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The Vatican

The Vatican Seal
His Holiness Pope Francis
His Holiness
Pope Francis

Pope Benedict XVI
His Holiness
Pope Benedict XVI
Pope Emeritus

Insight and Understanding

For a brief explanation of the Church and the role of the Pope, the Catechism of the Catholic Church teaches the following:

The Church is ultimately one, holy, catholic, and apostolic in her deepest and ultimate identity, because it is in her that "the Kingdom of heaven," the "Reign of God (Rev. 19:6)," already exists and will be fulfilled at the end of time. The kingdom has come in the person of Christ and grows mysteriously in the hearts of those incorporated into him, until its full eschatological manifestation. Then all those he has redeemed and made "holy and blameless before him in love (Eph. 1:4)," will be gathered together as the one People of God, the "Bride of the Lamb (Rev. 21:9)," "the holy city Jerusalem coming down out of heaven from God, having the glory of God (Rev. 21:10-11)." For "the wall of the city had twelve foundations, and on them the twelve names of the twelve apostles of the Lamb (Rev. 21:14)." [1]

When Christ instituted the Twelve, "he constituted [them] in the form of a college or permanent assembly, at the head of which he placed Peter, chosen from among them (LG 19; cf. Lk 6:13; Jn 21:15-17)." Just as "by the Lord's institution, St. Peter and the rest of the apostles constitute a single apostolic college, so in like fashion the Roman Pontiff, Peter's successor, and the bishops, the successors of the apostles, are related with and united to one another (LG 22; cf. CIC, can. 330)."[2]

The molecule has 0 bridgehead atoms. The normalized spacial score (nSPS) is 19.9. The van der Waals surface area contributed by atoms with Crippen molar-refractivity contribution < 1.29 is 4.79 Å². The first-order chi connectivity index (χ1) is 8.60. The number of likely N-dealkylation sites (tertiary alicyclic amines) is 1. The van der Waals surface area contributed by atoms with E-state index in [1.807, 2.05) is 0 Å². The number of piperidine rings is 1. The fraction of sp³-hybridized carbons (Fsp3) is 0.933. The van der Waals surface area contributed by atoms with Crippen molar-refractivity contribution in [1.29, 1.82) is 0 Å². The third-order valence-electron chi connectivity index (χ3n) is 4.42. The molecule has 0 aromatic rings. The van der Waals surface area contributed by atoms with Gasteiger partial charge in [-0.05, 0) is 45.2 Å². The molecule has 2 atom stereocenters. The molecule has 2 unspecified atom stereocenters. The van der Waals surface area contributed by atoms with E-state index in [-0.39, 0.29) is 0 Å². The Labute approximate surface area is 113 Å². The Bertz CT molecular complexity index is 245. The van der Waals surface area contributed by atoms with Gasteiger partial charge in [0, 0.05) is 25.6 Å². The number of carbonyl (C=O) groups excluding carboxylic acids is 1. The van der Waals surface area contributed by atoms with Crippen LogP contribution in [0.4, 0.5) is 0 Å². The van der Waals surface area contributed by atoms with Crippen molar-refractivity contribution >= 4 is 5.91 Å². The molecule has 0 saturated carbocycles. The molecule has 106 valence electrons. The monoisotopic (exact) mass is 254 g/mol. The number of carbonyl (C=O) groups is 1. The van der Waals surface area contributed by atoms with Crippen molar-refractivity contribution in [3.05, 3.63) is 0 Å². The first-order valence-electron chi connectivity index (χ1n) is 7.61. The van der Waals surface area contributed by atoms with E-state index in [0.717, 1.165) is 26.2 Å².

The Lord made Simon alone, whom he named Peter, the "rock" of his Church. He gave him the keys of his Church and instituted him shepherd of the whole flock (Cf. Mt 16:18-19; Jn 21:15-17). "The office of binding and loosing which was given to Peter was also assigned to the college of apostles united to its head (LG 22 2)." This pastoral office of Peter and the other apostles belongs to the Church's very foundation and is continued by the bishops under the primacy of the Pope.[3]

The Pope, Bishop of Rome and Peter's successor, "is the perpetual and visible source and foundation of the unity both of the bishops and of the whole company of the faithful (LG 23)." "For the Roman Pontiff, by reason of his office as Vicar of Christ, and as pastor of the entire Church has full, supreme, and universal power over the whole Church, a power which he can always exercise unhindered (LG 22; cf. CD 2, 9)."[4]

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